Nurses Clinical Interventions during Labor and Professional Beliefs about Their Ability to Affect the Rate of Cesarean Birth

2.50
Hdl Handle:
http://hdl.handle.net/10755/158820
Type:
Presentation
Title:
Nurses Clinical Interventions during Labor and Professional Beliefs about Their Ability to Affect the Rate of Cesarean Birth
Abstract:
Nurses Clinical Interventions during Labor and Professional Beliefs about Their Ability to Affect the Rate of Cesarean Birth
Conference Sponsor:Midwest Nursing Research Society
Conference Year:2002
Author:James, Dotti, PhD
P.I. Institution Name:Saint Louis University
Title:Assistant Professor
Contact Address:School of Nursing, 3525 Caroline Street, St. Louis, MO, 63104, USA
Contact Telephone:314.577.8953
The Cesarean birth (C/Birth) rate in the United States increased in 1997, the first increase since 1989. A C/Birth is associated with increased maternal morbidity and healthcare costs. The most common reasons for primary C/Birth are dystocia and nonreassuring fetal status. Perinatal nurses provide interventions during labor to minimize the risk of these conditions. Limited data exist about how registered nurses (RNs) perceive their role and what clinical interventions RNs intuitively believe work best. The purpose of this study was to evaluate RNs' professional beliefs about their nursing interventions on the C/Birth rate. Multiple focus groups and individual interviews were conducted with experienced perinatal RNs and obstetricians at the labor-delivery-recovery units of hospitals in three Midwestern cities. Physician input was solicited at these hospitals to obtain additional perspectives of current practice. The process will be repeated using the data and reactions from the first round of nurse and physician discussions as the basis for eliciting responses from the other groups and provide a better understanding of the professional nurses' beliefs guiding their nursing interventions and the physicians' recognition of these significant interventions. The data was analyzed for trends and themes about nurses' beliefs and clinical interventions affecting the risk of C/Birth. Seven themes guiding nursing interventions emerged from the transcript analysis of the nurses' focus groups and these mirrored the work of Patricia Benner about progression from novice to expert nurse. Four themes about nursing care were identified from physician data. Nurse-physician communication patterns were identified as a significant variable in labor management. These communication techniques are utilized to elicit specific responses and actions during the labor process. An increased understanding of the intuitive nursing interventions of expert nurses contributes to knowledge about intuitive nursing interventions and can be used to develop educational programs and intrapartum nursing orientation.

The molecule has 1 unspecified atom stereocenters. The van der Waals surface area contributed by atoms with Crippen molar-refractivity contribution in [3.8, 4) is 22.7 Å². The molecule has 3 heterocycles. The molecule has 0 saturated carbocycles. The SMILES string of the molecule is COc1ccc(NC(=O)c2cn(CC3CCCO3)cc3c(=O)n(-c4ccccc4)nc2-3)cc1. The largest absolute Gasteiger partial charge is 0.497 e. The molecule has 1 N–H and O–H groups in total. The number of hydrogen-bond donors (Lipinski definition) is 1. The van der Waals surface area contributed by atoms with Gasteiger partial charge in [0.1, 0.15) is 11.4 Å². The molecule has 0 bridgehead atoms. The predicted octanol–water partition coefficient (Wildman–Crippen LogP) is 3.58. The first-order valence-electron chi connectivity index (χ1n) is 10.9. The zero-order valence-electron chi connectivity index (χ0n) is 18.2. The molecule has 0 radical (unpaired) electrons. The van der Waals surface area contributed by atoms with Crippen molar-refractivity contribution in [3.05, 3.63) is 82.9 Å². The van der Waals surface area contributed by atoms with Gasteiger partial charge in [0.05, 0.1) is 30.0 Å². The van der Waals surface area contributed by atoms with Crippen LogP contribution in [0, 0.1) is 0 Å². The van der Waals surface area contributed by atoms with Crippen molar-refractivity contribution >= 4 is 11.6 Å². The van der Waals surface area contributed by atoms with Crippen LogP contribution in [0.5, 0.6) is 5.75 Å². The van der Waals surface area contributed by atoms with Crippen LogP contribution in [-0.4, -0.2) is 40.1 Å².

Repository Posting Date:
26-Oct-2011
Date of Publication:
17-Oct-2011
Sponsors:
Midwest Nursing Research Society

Full metadata record

DC FieldValue Language
dc.typePresentationen_GB
dc.titleNurses Clinical Interventions during Labor and Professional Beliefs about Their Ability to Affect the Rate of Cesarean Birthen_GB
dc.identifier.urihttp://hdl.handle.net/10755/158820-